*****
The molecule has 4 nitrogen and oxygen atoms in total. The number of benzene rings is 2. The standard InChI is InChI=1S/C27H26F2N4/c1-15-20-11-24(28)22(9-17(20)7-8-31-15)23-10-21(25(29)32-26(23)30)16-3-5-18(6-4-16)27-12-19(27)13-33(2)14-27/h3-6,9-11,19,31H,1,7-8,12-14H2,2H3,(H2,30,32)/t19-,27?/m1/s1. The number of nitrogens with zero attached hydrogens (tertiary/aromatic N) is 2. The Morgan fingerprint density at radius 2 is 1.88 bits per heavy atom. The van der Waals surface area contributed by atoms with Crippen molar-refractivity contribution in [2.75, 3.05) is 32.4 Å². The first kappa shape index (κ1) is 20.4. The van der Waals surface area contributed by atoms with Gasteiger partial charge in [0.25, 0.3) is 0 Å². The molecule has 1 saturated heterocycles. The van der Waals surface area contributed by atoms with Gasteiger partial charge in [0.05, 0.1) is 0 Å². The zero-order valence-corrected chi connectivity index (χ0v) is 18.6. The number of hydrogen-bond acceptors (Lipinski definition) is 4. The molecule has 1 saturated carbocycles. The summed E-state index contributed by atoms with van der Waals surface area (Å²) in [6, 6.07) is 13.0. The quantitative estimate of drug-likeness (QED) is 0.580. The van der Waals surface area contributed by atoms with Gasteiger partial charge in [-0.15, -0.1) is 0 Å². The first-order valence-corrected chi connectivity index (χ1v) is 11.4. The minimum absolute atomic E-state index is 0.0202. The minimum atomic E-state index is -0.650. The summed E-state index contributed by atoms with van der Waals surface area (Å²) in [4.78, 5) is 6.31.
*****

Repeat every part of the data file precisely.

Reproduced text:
The molecule has 4 nitrogen and oxygen atoms in total. The number of benzene rings is 2. The standard InChI is InChI=1S/C27H26F2N4/c1-15-20-11-24(28)22(9-17(20)7-8-31-15)23-10-21(25(29)32-26(23)30)16-3-5-18(6-4-16)27-12-19(27)13-33(2)14-27/h3-6,9-11,19,31H,1,7-8,12-14H2,2H3,(H2,30,32)/t19-,27?/m1/s1. The number of nitrogens with zero attached hydrogens (tertiary/aromatic N) is 2. The Morgan fingerprint density at radius 2 is 1.88 bits per heavy atom. The van der Waals surface area contributed by atoms with Crippen molar-refractivity contribution in [2.75, 3.05) is 32.4 Å². The first kappa shape index (κ1) is 20.4. The van der Waals surface area contributed by atoms with Gasteiger partial charge in [0.25, 0.3) is 0 Å². The molecule has 1 saturated heterocycles. The van der Waals surface area contributed by atoms with Gasteiger partial charge in [0.05, 0.1) is 0 Å². The zero-order valence-corrected chi connectivity index (χ0v) is 18.6. The number of hydrogen-bond acceptors (Lipinski definition) is 4. The molecule has 1 saturated carbocycles. The summed E-state index contributed by atoms with van der Waals surface area (Å²) in [6, 6.07) is 13.0. The quantitative estimate of drug-likeness (QED) is 0.580. The van der Waals surface area contributed by atoms with Gasteiger partial charge in [-0.15, -0.1) is 0 Å². The first-order valence-corrected chi connectivity index (χ1v) is 11.4. The minimum absolute atomic E-state index is 0.0202. The minimum atomic E-state index is -0.650. The summed E-state index contributed by atoms with van der Waals surface area (Å²) in [4.78, 5) is 6.31.